Kin “[find] each other’s lives inscrutable” in this rich, sharp story about the way identity is formed.

Pub Date: June 2, 2020

ISBN: 978-0-525-53629-1

Page Count: 352

Publisher: Riverhead

Review Posted Online: March 15, 2020

Kirkus Reviews Issue: April 1, 2020

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More Hallmarkiana, from a shameless expert in the genre.

THE RESCUE

High-stakes weepmeister Sparks (A Walk to Remember, 1999, etc.) opts for a happy ending his fourth time out. His writing has improved—though it's still the equivalent of paint-by-numbers—and he makes use this time of at least a vestige of credible psychology.

That vestige involves the deep dark secret—it has something to do with his father's death when son Taylor was nine—that haunts kind, good 36-year-old local contractor Taylor McAden and makes him withdraw from relationships whenever they start getting serious enough to maybe get permanent. He's done this twice before, and now he does it again with pretty and sweet single mother Denise Holton, age 29, who's moved from Atlanta to Taylor's town of Edenton, North Carolina, in order to devote her time more fully to training her four-year-old son Kyle to overcome the peculiar impediment he has that keeps him from achieving normal language acquisition. Okay? When Denise has a car accident in a bad storm, she's rescued by volunteer fireman Taylor—who also rescues little Kyle after he wanders away from his injured mom in the storm. Love blooms in the weeks that follow—until Taylor suddenly begins putting on the brakes. What is it that holds him back, when there just isn't any question but that he loves Denise and vice versa-not to mention that he's "great" with Kyle, just like a father? It will require a couple of near-death experiences (as fireman Taylor bravely risks his life to save others); emotional steadiness from the intelligent, good, true Denise; and the terrible death of a dear and devoted friend before Taylor will come to the point at last of confiding to Denise the terrible memory of how his father died—and the guilt that's been its legacy to Taylor. The psychological dam broken, love will at last be able to flow.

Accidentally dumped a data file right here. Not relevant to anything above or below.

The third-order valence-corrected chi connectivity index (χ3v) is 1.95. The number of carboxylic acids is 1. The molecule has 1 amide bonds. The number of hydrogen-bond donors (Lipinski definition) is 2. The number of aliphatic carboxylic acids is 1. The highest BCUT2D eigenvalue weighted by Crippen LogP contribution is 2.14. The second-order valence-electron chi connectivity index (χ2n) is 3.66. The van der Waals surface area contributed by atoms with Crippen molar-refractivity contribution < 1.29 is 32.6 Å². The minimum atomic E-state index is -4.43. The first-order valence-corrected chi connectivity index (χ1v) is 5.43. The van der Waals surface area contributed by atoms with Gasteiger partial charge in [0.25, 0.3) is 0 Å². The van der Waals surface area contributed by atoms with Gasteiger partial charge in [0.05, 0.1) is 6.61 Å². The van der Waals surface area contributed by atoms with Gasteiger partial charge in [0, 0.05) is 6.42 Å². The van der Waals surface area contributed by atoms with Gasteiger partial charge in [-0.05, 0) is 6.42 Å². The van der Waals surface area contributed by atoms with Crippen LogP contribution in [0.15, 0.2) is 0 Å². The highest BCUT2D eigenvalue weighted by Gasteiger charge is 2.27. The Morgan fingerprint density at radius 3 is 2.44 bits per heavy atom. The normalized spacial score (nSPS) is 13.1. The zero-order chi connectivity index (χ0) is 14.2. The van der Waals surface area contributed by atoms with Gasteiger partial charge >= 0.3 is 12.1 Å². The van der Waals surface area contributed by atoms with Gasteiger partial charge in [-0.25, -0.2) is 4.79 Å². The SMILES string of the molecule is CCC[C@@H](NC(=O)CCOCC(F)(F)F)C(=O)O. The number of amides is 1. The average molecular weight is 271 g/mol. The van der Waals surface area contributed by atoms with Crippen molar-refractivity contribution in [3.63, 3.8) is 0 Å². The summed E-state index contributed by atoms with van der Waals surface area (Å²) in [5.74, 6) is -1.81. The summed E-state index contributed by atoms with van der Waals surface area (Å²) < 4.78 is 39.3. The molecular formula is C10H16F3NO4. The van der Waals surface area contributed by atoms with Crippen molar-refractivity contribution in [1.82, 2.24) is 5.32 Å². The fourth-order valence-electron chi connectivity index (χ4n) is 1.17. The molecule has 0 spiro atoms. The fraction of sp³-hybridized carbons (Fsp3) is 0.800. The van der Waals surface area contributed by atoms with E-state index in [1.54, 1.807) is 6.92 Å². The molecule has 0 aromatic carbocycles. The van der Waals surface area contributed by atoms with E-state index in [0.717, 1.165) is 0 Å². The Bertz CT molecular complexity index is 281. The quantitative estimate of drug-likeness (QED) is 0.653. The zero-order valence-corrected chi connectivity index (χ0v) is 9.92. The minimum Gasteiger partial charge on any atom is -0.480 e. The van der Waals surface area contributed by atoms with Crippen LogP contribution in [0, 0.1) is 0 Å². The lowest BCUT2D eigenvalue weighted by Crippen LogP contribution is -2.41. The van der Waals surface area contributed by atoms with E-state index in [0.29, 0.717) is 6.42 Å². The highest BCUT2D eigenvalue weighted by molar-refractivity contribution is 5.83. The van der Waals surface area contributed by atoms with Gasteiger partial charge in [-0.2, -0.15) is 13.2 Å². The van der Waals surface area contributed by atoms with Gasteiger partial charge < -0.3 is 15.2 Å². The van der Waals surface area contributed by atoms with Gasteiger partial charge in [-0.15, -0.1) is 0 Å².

More Hallmarkiana, from a shameless expert in the genre.

Pub Date: Sept. 19, 2000

ISBN: 0-446-52550-2

Page Count: 352

Publisher: N/A

Review Posted Online: May 20, 2010

Kirkus Reviews Issue: July 15, 2000